Canadian football

Canadian football
JoffreyReynolds.jpg
The Calgary Stampeders (at right, in red) versus the Montreal Alouettes.
Highest governing bodyIFAF (used for representing country & same format from Gridiron Football Rules)
Canadian Football League (professional)
Football Canada (amateur)
NicknamesFootball, Gridiron football
Characteristics
ContactFull-contact
Team members12 at a time
TypeOutdoor
EquipmentFootball
GlossaryGlossary of Canadian football
Presence
OlympicNo
Diagram of a Canadian football field

Canadian football (French: football canadien) is a sport played in Canada in which two teams of 12 players each compete for territorial control of a field of play 110 yards (101 m) long and 65 yards (59 m) wide attempting to advance a pointed oval-shaped ball into the opposing team's scoring area (end zone).

In Canada, the term "football" may refer to Canadian football and American football collectively, or to either sport specifically, depending on context; outside of Canada, the term Canadian football is used exclusively to describe this sport, even in the United States (the term gridiron football [or, more rarely, North American football] is also used worldwide as well to refer to both sports collectively). The two sports have shared origins and are closely related but have some key differences, and both sports had their modern rules developed independently from each other.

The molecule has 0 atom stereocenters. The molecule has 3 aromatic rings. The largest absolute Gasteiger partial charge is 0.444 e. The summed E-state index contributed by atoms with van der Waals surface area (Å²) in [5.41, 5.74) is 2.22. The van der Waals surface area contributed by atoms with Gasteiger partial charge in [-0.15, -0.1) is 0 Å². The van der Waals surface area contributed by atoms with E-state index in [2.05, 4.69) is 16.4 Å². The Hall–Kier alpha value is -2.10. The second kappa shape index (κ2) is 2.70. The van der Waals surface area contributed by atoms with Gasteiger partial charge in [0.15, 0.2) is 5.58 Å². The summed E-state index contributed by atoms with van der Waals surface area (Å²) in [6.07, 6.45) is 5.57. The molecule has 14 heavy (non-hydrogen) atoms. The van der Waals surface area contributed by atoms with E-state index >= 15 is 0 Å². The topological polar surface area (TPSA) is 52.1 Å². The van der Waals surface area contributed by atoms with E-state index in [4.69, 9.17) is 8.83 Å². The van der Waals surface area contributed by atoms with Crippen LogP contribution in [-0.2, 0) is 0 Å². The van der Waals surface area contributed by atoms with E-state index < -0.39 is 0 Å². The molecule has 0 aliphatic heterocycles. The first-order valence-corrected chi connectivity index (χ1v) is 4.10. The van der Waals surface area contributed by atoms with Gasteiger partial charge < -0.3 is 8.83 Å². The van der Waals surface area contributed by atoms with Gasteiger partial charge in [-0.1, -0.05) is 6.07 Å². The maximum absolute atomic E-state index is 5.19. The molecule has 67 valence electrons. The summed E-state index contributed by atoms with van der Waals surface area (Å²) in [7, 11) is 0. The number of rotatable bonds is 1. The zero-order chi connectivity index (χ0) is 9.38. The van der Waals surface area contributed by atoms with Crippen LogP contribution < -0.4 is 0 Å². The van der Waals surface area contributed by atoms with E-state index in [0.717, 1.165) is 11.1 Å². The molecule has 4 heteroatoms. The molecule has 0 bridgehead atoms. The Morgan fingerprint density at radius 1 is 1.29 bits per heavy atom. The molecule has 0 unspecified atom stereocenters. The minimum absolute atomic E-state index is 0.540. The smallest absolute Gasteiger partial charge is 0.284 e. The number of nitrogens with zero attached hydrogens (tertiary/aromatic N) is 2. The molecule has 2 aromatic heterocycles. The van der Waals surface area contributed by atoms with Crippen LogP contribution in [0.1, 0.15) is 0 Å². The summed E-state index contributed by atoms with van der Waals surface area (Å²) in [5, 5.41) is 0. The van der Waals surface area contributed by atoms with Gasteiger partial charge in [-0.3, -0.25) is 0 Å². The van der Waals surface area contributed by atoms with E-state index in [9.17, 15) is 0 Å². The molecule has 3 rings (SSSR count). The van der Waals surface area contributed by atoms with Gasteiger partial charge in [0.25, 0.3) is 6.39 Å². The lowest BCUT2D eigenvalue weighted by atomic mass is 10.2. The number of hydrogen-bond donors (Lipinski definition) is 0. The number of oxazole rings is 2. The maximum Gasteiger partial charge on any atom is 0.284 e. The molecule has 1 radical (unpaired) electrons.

Rugby football in Canada originated in the early 1860s,[1] and over time, the game known as Canadian football developed. Both the Canadian Football League (CFL), the sport's top professional league, and Football Canada, the governing body for amateur play, trace their roots to 1880 and the founding of the Canadian Rugby Football Union.

The CFL is the most popular and only major professional Canadian football league. Its championship game, the Grey Cup, is one of Canada's largest sporting events, attracting a broad television audience. In 2009, about 40% of Canada's population watched part of the game;[2] in 2014, it was closer to 33%, peaking at 5.1 million viewers in the fourth quarter.[3]